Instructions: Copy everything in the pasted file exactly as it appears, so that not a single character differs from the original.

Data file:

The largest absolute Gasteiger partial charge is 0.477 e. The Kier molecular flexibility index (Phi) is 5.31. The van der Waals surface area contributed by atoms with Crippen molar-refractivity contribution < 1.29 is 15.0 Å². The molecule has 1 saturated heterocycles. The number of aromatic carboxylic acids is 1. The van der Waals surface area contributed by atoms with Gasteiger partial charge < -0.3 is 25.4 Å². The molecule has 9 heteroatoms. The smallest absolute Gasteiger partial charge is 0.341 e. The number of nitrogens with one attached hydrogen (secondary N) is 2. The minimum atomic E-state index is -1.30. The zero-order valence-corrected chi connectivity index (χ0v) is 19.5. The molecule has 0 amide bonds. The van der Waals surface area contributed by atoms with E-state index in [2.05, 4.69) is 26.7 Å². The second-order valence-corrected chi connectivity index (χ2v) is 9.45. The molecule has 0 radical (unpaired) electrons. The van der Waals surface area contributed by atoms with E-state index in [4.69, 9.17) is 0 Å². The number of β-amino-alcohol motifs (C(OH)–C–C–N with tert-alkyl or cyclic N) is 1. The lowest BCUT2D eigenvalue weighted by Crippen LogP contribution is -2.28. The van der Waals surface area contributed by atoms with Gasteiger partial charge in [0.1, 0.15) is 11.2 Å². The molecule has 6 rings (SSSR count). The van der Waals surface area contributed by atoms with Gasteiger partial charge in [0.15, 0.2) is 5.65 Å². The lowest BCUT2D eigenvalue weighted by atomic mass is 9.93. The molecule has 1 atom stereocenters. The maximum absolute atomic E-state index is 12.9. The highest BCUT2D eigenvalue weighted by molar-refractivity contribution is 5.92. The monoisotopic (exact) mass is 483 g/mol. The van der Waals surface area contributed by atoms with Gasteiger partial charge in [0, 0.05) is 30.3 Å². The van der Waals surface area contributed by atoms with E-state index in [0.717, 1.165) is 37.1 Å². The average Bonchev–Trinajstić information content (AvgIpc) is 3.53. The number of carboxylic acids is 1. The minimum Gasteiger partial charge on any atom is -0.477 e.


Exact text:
The largest absolute Gasteiger partial charge is 0.477 e. The Kier molecular flexibility index (Phi) is 5.31. The van der Waals surface area contributed by atoms with Crippen molar-refractivity contribution < 1.29 is 15.0 Å². The molecule has 1 saturated heterocycles. The number of aromatic carboxylic acids is 1. The van der Waals surface area contributed by atoms with Gasteiger partial charge < -0.3 is 25.4 Å². The molecule has 9 heteroatoms. The smallest absolute Gasteiger partial charge is 0.341 e. The number of nitrogens with one attached hydrogen (secondary N) is 2. The minimum atomic E-state index is -1.30. The zero-order valence-corrected chi connectivity index (χ0v) is 19.5. The molecule has 0 amide bonds. The van der Waals surface area contributed by atoms with E-state index in [2.05, 4.69) is 26.7 Å². The second-order valence-corrected chi connectivity index (χ2v) is 9.45. The molecule has 0 radical (unpaired) electrons. The van der Waals surface area contributed by atoms with E-state index in [4.69, 9.17) is 0 Å². The number of β-amino-alcohol motifs (C(OH)–C–C–N with tert-alkyl or cyclic N) is 1. The lowest BCUT2D eigenvalue weighted by Crippen LogP contribution is -2.28. The van der Waals surface area contributed by atoms with Gasteiger partial charge in [0.1, 0.15) is 11.2 Å². The molecule has 6 rings (SSSR count). The van der Waals surface area contributed by atoms with Gasteiger partial charge in [0.15, 0.2) is 5.65 Å². The lowest BCUT2D eigenvalue weighted by atomic mass is 9.93. The molecule has 1 atom stereocenters. The maximum absolute atomic E-state index is 12.9. The highest BCUT2D eigenvalue weighted by molar-refractivity contribution is 5.92. The monoisotopic (exact) mass is 483 g/mol. The van der Waals surface area contributed by atoms with Gasteiger partial charge in [0, 0.05) is 30.3 Å². The van der Waals surface area contributed by atoms with E-state index in [0.717, 1.165) is 37.1 Å². The average Bonchev–Trinajstić information content (AvgIpc) is 3.53. The number of carboxylic acids is 1. The minimum Gasteiger partial charge on any atom is -0.477 e.